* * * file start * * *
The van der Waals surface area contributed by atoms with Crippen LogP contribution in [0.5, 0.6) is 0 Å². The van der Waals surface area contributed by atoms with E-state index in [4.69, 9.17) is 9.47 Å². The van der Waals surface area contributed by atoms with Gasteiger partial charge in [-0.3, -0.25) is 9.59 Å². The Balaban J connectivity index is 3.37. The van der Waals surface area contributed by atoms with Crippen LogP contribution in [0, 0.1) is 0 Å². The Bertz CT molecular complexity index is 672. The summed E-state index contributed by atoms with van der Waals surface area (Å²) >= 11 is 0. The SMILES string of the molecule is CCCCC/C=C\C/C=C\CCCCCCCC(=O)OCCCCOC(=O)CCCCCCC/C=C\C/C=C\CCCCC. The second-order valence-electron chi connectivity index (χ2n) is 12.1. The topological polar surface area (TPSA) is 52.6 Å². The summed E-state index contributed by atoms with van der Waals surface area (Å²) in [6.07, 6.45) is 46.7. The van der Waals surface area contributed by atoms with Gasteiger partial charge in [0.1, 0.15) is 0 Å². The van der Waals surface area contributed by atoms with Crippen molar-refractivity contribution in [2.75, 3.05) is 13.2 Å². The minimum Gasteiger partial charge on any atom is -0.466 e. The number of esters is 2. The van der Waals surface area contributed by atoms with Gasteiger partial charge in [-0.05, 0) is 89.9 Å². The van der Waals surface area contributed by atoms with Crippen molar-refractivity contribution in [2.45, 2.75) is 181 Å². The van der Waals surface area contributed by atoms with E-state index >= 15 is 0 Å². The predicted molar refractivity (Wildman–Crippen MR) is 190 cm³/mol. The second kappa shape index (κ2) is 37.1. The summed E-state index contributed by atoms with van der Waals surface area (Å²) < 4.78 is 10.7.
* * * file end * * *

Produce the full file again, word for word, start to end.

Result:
The van der Waals surface area contributed by atoms with Crippen LogP contribution in [0.5, 0.6) is 0 Å². The van der Waals surface area contributed by atoms with E-state index in [4.69, 9.17) is 9.47 Å². The van der Waals surface area contributed by atoms with Gasteiger partial charge in [-0.3, -0.25) is 9.59 Å². The Balaban J connectivity index is 3.37. The van der Waals surface area contributed by atoms with Crippen LogP contribution in [0, 0.1) is 0 Å². The Bertz CT molecular complexity index is 672. The summed E-state index contributed by atoms with van der Waals surface area (Å²) >= 11 is 0. The SMILES string of the molecule is CCCCC/C=C\C/C=C\CCCCCCCC(=O)OCCCCOC(=O)CCCCCCC/C=C\C/C=C\CCCCC. The second-order valence-electron chi connectivity index (χ2n) is 12.1. The topological polar surface area (TPSA) is 52.6 Å². The summed E-state index contributed by atoms with van der Waals surface area (Å²) in [6.07, 6.45) is 46.7. The van der Waals surface area contributed by atoms with Gasteiger partial charge in [0.1, 0.15) is 0 Å². The van der Waals surface area contributed by atoms with Crippen molar-refractivity contribution in [2.75, 3.05) is 13.2 Å². The minimum Gasteiger partial charge on any atom is -0.466 e. The number of esters is 2. The van der Waals surface area contributed by atoms with Gasteiger partial charge in [-0.05, 0) is 89.9 Å². The van der Waals surface area contributed by atoms with Crippen molar-refractivity contribution in [2.45, 2.75) is 181 Å². The van der Waals surface area contributed by atoms with E-state index >= 15 is 0 Å². The predicted molar refractivity (Wildman–Crippen MR) is 190 cm³/mol. The second kappa shape index (κ2) is 37.1. The summed E-state index contributed by atoms with van der Waals surface area (Å²) < 4.78 is 10.7.